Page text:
What OZARK taught us

Categories Cliché-yey, Netflix

Survival in the background

Marty tells Wendy “enough money to never have to worry about money ever again” this is the moment they start their trip to crappy creek valley. Its not easy to judge, when we are all after the same thing. But we are not surviving Mexican drug cartels or Saber-toothed tigers. We’re survive uncertainty.

Money is about as much control you can exert on your existence to bring about certainty. What is the certainty in its complete form? Infinity.

infinity! It can’t can’t run out, it can’t die, its the most certain thing in the universe . We get that impression of certainty by by accumulation of stuff. It gives us the impression of growth, of progress, it makes us think that we can touch the infinite. The problem comes when we confused certainty for happiness. We keep chasing certainty, that day when you get that thing which you thought will give you certainty. You get ‘enough money to never worry about money ever again’ and uncertainty only goes away for a few days. You can’t paint away the uncertainty, becuase the paint will always crack with time. You need to work on that thing which you are painting over – you.

The only thing you can control, is how aware you are of the thing which exerts control in the first place – you.

Survival in the foreground

When that barricade you are leaning against breaks. When you find yourself in the tiger pen, your fanny pack dangling on the barbed wire, and your wife fainting. You see the sleeping tiger waking up and giving you a side-eye – then survival comes to the foreground.

Survival has three modes, fight, flight, and indecision.

The default response here is of indecision. You get carried away with your own self-talk, you’ll do everything to get outta this bad situation. You’ll try to fob it off to someone else. You’ll call for the zoo warden, you’ll cry to you wife to do something, you’ll start praying. At this point you’ve not chosen to fight or flight. You are not running away from the tiger, you are running away from yourself.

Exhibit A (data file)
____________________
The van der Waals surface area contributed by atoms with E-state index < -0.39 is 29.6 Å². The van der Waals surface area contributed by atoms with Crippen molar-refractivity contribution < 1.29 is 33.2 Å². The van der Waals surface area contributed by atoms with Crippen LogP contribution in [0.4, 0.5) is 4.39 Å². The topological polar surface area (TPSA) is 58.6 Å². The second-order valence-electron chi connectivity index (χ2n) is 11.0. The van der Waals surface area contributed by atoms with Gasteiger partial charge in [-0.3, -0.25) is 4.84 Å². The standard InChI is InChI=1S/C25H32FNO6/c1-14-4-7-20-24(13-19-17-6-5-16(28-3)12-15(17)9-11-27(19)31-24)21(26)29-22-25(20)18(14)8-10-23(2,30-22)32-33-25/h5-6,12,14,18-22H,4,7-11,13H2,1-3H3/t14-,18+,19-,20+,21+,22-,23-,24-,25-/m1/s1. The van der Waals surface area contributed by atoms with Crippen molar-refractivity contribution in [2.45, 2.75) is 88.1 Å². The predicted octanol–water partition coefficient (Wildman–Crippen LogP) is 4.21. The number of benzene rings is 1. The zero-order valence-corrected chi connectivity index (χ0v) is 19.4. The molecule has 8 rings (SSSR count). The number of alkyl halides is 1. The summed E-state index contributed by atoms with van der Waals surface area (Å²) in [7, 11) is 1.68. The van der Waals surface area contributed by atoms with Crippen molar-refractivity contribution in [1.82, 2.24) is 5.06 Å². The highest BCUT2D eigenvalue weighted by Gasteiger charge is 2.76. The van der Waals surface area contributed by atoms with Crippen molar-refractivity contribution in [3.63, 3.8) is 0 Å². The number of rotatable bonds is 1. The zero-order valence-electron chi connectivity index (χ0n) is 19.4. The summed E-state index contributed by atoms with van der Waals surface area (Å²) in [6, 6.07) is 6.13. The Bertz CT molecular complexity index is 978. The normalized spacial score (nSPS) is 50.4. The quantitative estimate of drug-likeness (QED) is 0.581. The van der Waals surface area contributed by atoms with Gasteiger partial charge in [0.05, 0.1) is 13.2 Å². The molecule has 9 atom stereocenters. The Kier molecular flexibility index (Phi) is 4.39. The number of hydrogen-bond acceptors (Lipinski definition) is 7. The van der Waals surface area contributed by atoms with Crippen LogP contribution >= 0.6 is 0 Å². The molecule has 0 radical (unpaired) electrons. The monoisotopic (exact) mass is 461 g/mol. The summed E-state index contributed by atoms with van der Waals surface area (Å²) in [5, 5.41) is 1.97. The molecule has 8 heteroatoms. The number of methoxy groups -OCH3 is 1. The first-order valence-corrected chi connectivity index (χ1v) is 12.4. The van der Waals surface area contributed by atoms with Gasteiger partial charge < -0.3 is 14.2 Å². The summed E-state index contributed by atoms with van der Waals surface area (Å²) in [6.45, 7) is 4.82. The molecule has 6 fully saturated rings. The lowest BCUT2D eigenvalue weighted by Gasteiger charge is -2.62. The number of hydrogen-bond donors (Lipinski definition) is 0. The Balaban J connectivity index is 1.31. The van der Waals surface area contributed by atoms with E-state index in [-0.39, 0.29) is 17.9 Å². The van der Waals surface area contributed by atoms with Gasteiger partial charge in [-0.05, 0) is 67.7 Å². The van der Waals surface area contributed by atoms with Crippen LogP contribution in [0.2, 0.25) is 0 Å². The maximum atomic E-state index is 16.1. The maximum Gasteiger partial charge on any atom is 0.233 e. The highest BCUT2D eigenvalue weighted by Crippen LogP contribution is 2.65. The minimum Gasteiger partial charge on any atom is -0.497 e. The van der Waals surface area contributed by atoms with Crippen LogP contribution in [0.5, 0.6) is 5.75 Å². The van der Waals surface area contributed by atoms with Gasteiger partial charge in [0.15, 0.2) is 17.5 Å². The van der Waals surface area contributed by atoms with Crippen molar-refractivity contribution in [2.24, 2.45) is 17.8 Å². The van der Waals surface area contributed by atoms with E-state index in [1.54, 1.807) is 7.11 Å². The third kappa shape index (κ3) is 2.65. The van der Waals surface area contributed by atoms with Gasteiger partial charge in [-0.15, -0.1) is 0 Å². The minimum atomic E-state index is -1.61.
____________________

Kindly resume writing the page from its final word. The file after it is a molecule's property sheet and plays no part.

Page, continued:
Then finally, you see the only you can save yourself. Then you choose, you decide. All that energy which got built up can be released. That choice could be to climb back up that wall, grab onto your fanny pack and somersault onto the ledge. Or it could be to figure out how to stab the tiger in the eye with your index finger. Either way, when the choice is made, you have purpose.

There is no purpose more powerful than the purpose to survive.

You can choose to run, or you can choose to fight, but that choice to survive is what creates the energy, its what created the strength, the focus. Physically it releases adrenaline, you become stronger, faster, meaner, etc. But existentially, it transmutes your self. It doesn’t matter if you are going to run or to fight, the energy is the same, and the commitment you put towards the choice is no different.

When we don’t decide, the energy has nowhere to go.

This is why we all need a purpose in life, because we are all aware, on some level that our time here is limited. We need to dig away, to grow, to expand and to touch on the infinite. Because the infinite is the opposite of death. If we don’t choose, if we just stand in front of the headlights, frozen, then it eats away at you.

Marty is not choosing to fight, he’s choosing to run and this is a reflection of that purpose, to survive. Its the root program coded into our being. When you see someone else fighting for survival, you get aware of that algorithm which for most of us just works in the background. As we see Marty jumping through all the hoops, evading his and his families death, we are jumping those hoops with him. Everything we do is towards survival, of us, and humanity as a whole. Every desire and for pleasure and pain has its roots in our desire for survival. Where we live in perpetual safety, where death is nothing more than a story line, indecision seems like the only option.


What makes humans unique is that we can be self aware of our drive to survive. We can observe ourselfs and see the parts which make ‘us’. You can see yourself surviving, you can see the code. Then you shift your focus on whats beyond the code. You become in tune with the very mechanism which creates the desire for purpose, the desire to stay alive. You get in tune with your humanity. You start to become self aware. This doesn’t have to be from racking up 1,000 hours of meditation, or a Ayahuasca trip, although it’ll probably help. One of the most powerful ways tends to be when you stop running, when you stop surviving, when death comes at your doorstep. When you see a glimmer of death, you see whats finite, and in it you see its opposite, the infinite. Then you stop running. You sit down. Everyone is Ozark is running, everyone is surviving, apart from buddy.


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